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A dog in the crosshairs

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We have a way of creating monsters. American hysteria has led to the demonizing of women (Salem Witch Trials) and to the invention of imagined Satanic child care centers in the 1980s. Bronwen Dickey’s look at the history of pit bulls in America is very interested in how hysterias happen and she examines the ways in which pit bulls became monsters in the American imagination:

“The mere presence of a pit bull caused Eric Hall [a Cookeville, TN police officer] such anxiety that he abandoned his professional training, his good judgment, and his common sense in the line of duty. On the evening of January 1, 2003, he didn’t see a family dog at all. He saw a monster.”

Dickey, of course, does not see pit bulls as demons. She has one (Nola) as a companion, and she documents the loving, loyal relationship most pit bulls have with their families. Even the designation of pit bull is misunderstood and controversial. Dickey uncovers several studies that ask experts in dogs and dog breeding to declare the mix of breeds present in a variety of “mutts.” DNA tests of the dogs then prove that the experts are wrong in a majority of their opinions. So the designation of a shelter dog as “a pit bull mix” is often just a meaningless assumption with serious consequences.

Whether it is police officers in perceived danger or shelter workers overrun with “pit bull mixes,” humans can be deadly to pit bulls. Much more so than the reverse. Dickey also looks at studies of deadly encounters between dogs and humans and finds the incidence of pit bull attacks far less common than many other breeds.

But the fact that dogs of all kinds can and do occasionally kill humans does make us afraid—sometimes irrationally. Dickey’s look at the hysteria around the “spitz” dog in the late 1800s and the “treacherous” German-identified dachshund in the World War I era are especially instructive, if not completely ridiculous and entirely anti-scientific.

Pit Bull does not shy away from the awful, violent history of our relationship with the breed. Her depictions of the fighting dens in the taverns of the Five Points neighborhood of New York are revealing: “According to one intrepid reporter there was just enough space for an audience of ‘250 decent people or 400 indecent ones.’ Another writer characterized the crowd as a ‘brutal, villainous-looking set…They are more inhuman in appearance than the dogs.’” Dickey sees the issue as much more of a humanspecific problem than it is a breed-specific problem.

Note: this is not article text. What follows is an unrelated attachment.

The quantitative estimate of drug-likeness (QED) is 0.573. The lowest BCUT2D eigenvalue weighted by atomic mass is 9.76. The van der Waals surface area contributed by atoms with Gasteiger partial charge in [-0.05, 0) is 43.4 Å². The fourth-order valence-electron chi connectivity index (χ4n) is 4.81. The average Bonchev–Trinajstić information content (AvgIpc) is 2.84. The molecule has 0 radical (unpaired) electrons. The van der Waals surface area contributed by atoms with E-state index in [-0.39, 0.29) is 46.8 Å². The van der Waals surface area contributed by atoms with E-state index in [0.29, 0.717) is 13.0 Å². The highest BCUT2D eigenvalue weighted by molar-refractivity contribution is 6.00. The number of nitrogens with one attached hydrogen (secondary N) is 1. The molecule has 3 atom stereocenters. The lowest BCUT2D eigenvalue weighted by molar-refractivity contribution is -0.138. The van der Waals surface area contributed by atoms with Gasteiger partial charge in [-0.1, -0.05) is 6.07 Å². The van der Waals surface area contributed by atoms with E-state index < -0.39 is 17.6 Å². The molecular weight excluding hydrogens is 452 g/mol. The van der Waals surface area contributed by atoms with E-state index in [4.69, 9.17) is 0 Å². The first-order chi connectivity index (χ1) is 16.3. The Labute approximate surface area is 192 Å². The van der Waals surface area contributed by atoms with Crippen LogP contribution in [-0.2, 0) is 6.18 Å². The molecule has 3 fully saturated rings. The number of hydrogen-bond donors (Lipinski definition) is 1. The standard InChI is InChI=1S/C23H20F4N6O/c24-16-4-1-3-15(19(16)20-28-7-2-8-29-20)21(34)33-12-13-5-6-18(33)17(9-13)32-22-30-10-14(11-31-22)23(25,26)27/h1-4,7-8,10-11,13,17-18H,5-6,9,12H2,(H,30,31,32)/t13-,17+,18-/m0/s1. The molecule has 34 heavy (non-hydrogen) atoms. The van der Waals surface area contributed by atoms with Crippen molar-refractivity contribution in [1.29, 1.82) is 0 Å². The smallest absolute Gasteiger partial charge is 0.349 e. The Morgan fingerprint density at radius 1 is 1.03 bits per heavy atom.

Dog fighting continued on into the Michael Vickera (and surely still exists in small pockets today), and the terrible images of pit bulls as tireless fighting machines incapable of feeling pain created the public imagination of a modern monster. As is always the case in America, race becomes a real factor. In the 1980s and 90s, pit bulls become identified with black culture—especially low-income and gang culture—and the fears become conflated. Dickey’s writing on race and pit bulls is the book’s most compelling reading, and includes an epilogue on the role of dogs in the 2014 Ferguson, Missouri uprising in response to the killing of Michael Brown.

I suppose it will be surprising to some to discover what a literary book Pit Bull is. A book about dogs includes quotes from and references to: Franz Kafka, Richard Wright, Charles Darwin, Descartes, Stephen Jay Gould, Carl Jung, Chimamanda Adiche, Nietzsche, and James Baldwin, among many others. Bronwen Dickey is the daughter of the poet and novelist James Dickey—the author of Deliverance (a recent interview with Terri Gross on NPRs “Fresh Air” tilted voyeuristically into a relentless discussion of Bronwen’s relationship to her father and nearly ignored the brilliance of Bronwen’s own work)—and she writes for the great southern literary magazine the Oxford American.

In an email, Dickey revealed her reasons for writing Pit Bull: “Because dogs are so intimately woven into the fabric of our lives, the subject of pit bulls allowed me to explore lots of other topics I was interested in, such as scientific skepticism, cognitive psychology, risk assessment, media sensationalism, and human prejudice.” All of these issues continue to play out even as she tours behind this book’s publication.

Bronwen Dickey has been appearing throughout the south (and will appear at Scuppernong Books in Greensboro on Friday, August 19), and has met some problems along the way. Disruptions of her events have occurred as anti-pit bull demonstrators have tried to shout down Dickey’s reasoned discussion of pit bulls and America. It’s easy to imagine an addendum to the paperback that continues to explore the strange behavior of humans around pit bulls. !

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